Known for its beautiful beaches, tropical weather and delicious foods, Trinidad and Tobago is a dual-island Caribbean nation and a favorite vacation destination. The vast majority of its citizens live in Trinidad. Even though tourism accounts for less than 1 percent of Trinidad and Tobago’s entire economic output, about half of Tobago’s 60,000 residents are employed in the industry. Due to tourism’s importance, the government is extremely concerned with water quality in Trinidad and Tobago.

  1. Trinidad and Tobago have had issues with water quality in the past. In 2012, a “black, poisonous liquid run-off” from the Guanapo Landfill was discovered to have been polluting nearby water sources for 30 years. In 2009, the tap water in Arima, a Trinidadian borough, was found to have a level of mercury 150 percent greater than the Environmental Protection Agency’s standard for inorganic chemicals.
  2. As of Feb. 17, Trinidad and Tobago’s Water and Sewage Authority (WASA) confirmed that the water it treats is safe to drink. The safe drinking water includes the water sources affected by the landfill mentioned above. Parliament established the WASA in 1965 to provide citizens throughout both islands with clean water.
  3. In 2015, improved water sources in Trinidad and Tobago were available to 95 percent of the population, a three percent increase from the 1990s.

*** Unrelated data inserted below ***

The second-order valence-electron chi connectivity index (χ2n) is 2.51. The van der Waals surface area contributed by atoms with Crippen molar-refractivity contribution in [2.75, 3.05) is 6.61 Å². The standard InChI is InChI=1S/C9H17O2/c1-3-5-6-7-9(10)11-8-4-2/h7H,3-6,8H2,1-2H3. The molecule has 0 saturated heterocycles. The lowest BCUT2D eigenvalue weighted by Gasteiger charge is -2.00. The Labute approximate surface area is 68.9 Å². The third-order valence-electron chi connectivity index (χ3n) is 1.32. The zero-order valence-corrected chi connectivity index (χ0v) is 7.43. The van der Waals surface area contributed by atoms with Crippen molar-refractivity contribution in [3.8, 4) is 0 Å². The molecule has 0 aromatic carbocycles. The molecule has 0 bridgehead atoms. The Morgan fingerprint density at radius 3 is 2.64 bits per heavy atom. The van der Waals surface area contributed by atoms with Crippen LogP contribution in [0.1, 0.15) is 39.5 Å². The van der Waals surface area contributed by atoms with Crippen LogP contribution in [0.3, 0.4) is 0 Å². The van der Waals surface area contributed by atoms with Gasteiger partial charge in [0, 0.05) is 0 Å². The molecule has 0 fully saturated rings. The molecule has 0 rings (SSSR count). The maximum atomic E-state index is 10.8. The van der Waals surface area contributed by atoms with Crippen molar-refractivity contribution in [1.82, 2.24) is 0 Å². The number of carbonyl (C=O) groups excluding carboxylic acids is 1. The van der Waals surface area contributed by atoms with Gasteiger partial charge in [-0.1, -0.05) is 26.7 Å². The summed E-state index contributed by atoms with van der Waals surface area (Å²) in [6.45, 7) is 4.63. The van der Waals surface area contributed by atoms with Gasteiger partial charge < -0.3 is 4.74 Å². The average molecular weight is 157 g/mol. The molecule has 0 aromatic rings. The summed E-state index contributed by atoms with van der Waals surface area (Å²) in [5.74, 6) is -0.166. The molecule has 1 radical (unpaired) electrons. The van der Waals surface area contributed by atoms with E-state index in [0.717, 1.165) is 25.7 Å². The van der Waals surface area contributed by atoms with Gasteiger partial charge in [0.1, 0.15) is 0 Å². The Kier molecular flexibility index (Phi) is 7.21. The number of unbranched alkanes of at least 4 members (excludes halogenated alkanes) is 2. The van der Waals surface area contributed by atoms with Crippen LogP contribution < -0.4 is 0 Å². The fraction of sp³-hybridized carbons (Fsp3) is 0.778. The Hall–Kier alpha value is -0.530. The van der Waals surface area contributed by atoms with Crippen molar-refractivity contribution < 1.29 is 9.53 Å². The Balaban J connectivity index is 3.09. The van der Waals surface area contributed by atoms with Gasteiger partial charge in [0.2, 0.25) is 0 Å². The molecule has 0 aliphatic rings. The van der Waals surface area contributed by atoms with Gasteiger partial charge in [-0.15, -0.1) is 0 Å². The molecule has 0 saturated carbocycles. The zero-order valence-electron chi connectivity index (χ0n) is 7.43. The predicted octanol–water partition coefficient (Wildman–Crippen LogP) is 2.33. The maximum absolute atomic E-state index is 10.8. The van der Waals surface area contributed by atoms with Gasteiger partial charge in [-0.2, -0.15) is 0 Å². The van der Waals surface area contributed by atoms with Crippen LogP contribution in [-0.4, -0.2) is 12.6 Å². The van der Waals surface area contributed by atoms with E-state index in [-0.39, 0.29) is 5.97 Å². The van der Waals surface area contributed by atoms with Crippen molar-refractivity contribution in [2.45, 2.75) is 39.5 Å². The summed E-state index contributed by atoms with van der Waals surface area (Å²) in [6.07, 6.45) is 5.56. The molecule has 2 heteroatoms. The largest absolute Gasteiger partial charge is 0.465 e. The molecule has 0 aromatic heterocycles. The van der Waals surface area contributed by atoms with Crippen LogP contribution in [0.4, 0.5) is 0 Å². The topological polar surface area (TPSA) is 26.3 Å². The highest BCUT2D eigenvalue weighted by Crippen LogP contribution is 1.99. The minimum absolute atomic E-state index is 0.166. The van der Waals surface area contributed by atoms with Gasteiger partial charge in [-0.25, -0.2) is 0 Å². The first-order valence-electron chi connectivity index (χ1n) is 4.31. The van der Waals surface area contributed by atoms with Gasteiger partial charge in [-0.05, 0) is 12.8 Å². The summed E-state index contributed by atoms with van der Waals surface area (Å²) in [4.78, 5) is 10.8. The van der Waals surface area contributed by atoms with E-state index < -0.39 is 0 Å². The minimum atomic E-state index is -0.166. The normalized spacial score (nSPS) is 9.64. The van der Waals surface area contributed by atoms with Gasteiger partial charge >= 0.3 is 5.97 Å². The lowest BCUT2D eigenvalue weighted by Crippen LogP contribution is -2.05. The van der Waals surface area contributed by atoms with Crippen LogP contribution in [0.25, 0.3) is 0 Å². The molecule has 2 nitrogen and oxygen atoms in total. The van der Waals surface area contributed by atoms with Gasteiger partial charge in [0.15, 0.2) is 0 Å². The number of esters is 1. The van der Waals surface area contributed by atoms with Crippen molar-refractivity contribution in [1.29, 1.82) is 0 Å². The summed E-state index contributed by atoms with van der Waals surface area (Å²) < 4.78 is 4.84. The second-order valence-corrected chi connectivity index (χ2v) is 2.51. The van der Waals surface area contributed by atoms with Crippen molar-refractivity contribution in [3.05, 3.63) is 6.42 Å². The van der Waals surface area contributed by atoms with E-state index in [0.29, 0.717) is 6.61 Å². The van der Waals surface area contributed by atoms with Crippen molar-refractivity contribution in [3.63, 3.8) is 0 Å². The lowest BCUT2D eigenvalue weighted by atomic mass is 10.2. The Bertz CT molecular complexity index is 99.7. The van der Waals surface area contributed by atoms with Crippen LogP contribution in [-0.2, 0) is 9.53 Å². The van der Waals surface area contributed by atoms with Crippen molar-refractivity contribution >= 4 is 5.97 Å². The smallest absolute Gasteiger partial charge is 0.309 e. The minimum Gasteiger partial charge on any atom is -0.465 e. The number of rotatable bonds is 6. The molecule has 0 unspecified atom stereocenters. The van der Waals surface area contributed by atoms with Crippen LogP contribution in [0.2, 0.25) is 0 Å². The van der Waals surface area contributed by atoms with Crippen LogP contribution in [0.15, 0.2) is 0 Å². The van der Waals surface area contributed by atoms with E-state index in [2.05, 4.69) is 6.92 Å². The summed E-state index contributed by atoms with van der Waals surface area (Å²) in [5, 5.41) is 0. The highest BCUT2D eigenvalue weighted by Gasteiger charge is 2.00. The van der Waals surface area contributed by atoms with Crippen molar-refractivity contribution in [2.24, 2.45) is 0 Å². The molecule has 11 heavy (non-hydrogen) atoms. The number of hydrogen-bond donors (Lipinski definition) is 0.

4. Another motivation for maintaining the water quality in Trinidad and Tobago is reverence for the ocean among the population. In a feature on this subject, Food and Agriculture Organization (FAO) technical adviser Neila Bobb Prescott told U.N. News about a number of local customs: After a child is born, they are taken to the beach to dip their feet in the saltwater to mark the occasion and “bring them to the age.” Prescott went on to say that people go to the ocean when they are having emotional and physical problems; some even drink a bit of saltwater to soothe an upset stomach.
  5. The WASA anticipates that the city of San Fernando’s population will rise to 111,600 by 2035. To accommodate this, it launched the San Fernando Wastewater Project. The goal is to construct a new wastewater treatment plant in the same place as the current one and replace all such plants currently operating within the project’s borders.

A year after construction began, contractor Triple ‘A’ Water Treatment Plant Limited said it had underpriced the project. To rectify this, the Inter-American Development Bank, which is already financing the project, agreed to provide the contractor with a $10 million second advance payment along with an attachment of terms and conditions.

While the water quality in Trinidad and Tobago has fluctuated, the citizens and government continue to do their best to keep it safe and clean.

Jada Haynes

Photo: Flickr